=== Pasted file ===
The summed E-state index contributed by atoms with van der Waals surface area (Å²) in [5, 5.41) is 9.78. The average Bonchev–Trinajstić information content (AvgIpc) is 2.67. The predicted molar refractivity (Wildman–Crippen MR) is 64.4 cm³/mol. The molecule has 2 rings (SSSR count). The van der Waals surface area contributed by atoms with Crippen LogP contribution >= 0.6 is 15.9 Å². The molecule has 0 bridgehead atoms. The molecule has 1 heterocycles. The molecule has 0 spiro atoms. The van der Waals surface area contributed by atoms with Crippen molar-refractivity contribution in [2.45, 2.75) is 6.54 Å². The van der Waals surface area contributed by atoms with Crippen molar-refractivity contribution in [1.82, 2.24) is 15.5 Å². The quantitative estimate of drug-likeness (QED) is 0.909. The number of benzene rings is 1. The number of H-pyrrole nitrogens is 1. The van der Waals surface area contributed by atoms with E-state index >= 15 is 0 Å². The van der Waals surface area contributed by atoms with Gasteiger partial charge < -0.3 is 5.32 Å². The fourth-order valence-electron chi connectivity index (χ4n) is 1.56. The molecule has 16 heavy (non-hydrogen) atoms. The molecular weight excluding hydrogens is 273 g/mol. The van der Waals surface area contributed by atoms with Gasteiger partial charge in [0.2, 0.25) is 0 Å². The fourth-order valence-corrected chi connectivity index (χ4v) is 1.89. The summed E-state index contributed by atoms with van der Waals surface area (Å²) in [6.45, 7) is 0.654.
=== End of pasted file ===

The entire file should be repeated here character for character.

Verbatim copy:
The summed E-state index contributed by atoms with van der Waals surface area (Å²) in [5, 5.41) is 9.78. The average Bonchev–Trinajstić information content (AvgIpc) is 2.67. The predicted molar refractivity (Wildman–Crippen MR) is 64.4 cm³/mol. The molecule has 2 rings (SSSR count). The van der Waals surface area contributed by atoms with Crippen LogP contribution >= 0.6 is 15.9 Å². The molecule has 0 bridgehead atoms. The molecule has 1 heterocycles. The molecule has 0 spiro atoms. The van der Waals surface area contributed by atoms with Crippen molar-refractivity contribution in [2.45, 2.75) is 6.54 Å². The van der Waals surface area contributed by atoms with Crippen molar-refractivity contribution in [1.82, 2.24) is 15.5 Å². The quantitative estimate of drug-likeness (QED) is 0.909. The number of benzene rings is 1. The number of H-pyrrole nitrogens is 1. The van der Waals surface area contributed by atoms with E-state index >= 15 is 0 Å². The van der Waals surface area contributed by atoms with Gasteiger partial charge < -0.3 is 5.32 Å². The fourth-order valence-electron chi connectivity index (χ4n) is 1.56. The molecule has 16 heavy (non-hydrogen) atoms. The molecular weight excluding hydrogens is 273 g/mol. The van der Waals surface area contributed by atoms with Gasteiger partial charge in [0.2, 0.25) is 0 Å². The fourth-order valence-corrected chi connectivity index (χ4v) is 1.89. The summed E-state index contributed by atoms with van der Waals surface area (Å²) in [6.45, 7) is 0.654.